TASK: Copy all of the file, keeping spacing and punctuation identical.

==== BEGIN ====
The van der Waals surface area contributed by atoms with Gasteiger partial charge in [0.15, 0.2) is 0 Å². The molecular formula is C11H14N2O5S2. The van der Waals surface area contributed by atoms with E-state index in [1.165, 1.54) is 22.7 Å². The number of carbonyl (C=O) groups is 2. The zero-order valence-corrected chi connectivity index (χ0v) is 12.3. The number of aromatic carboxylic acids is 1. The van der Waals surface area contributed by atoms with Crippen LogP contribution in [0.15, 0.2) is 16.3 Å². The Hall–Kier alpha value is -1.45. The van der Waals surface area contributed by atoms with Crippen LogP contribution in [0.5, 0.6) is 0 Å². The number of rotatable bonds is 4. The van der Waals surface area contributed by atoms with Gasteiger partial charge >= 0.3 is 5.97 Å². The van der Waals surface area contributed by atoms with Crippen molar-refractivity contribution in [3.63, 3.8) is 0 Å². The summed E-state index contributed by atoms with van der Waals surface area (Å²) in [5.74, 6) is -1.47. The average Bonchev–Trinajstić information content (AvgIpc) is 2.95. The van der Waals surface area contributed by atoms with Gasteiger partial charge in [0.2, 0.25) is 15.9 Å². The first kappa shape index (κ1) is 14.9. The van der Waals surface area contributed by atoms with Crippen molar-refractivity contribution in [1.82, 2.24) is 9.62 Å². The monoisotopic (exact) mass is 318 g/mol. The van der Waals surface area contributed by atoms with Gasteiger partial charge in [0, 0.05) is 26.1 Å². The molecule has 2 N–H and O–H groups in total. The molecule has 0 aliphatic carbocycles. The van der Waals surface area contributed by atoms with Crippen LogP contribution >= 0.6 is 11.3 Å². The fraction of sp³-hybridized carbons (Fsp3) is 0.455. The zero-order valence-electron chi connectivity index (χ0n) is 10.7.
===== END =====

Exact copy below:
The van der Waals surface area contributed by atoms with Gasteiger partial charge in [0.15, 0.2) is 0 Å². The molecular formula is C11H14N2O5S2. The van der Waals surface area contributed by atoms with E-state index in [1.165, 1.54) is 22.7 Å². The number of carbonyl (C=O) groups is 2. The zero-order valence-corrected chi connectivity index (χ0v) is 12.3. The number of aromatic carboxylic acids is 1. The van der Waals surface area contributed by atoms with Crippen LogP contribution in [0.15, 0.2) is 16.3 Å². The Hall–Kier alpha value is -1.45. The van der Waals surface area contributed by atoms with Crippen LogP contribution in [0.5, 0.6) is 0 Å². The number of rotatable bonds is 4. The van der Waals surface area contributed by atoms with Gasteiger partial charge >= 0.3 is 5.97 Å². The van der Waals surface area contributed by atoms with Crippen molar-refractivity contribution in [3.63, 3.8) is 0 Å². The summed E-state index contributed by atoms with van der Waals surface area (Å²) in [5.74, 6) is -1.47. The average Bonchev–Trinajstić information content (AvgIpc) is 2.95. The van der Waals surface area contributed by atoms with Gasteiger partial charge in [0.2, 0.25) is 15.9 Å². The first kappa shape index (κ1) is 14.9. The van der Waals surface area contributed by atoms with Crippen molar-refractivity contribution in [1.82, 2.24) is 9.62 Å². The monoisotopic (exact) mass is 318 g/mol. The van der Waals surface area contributed by atoms with Gasteiger partial charge in [0, 0.05) is 26.1 Å². The molecule has 2 N–H and O–H groups in total. The molecule has 0 aliphatic carbocycles. The van der Waals surface area contributed by atoms with Crippen LogP contribution >= 0.6 is 11.3 Å². The fraction of sp³-hybridized carbons (Fsp3) is 0.455. The zero-order valence-electron chi connectivity index (χ0n) is 10.7.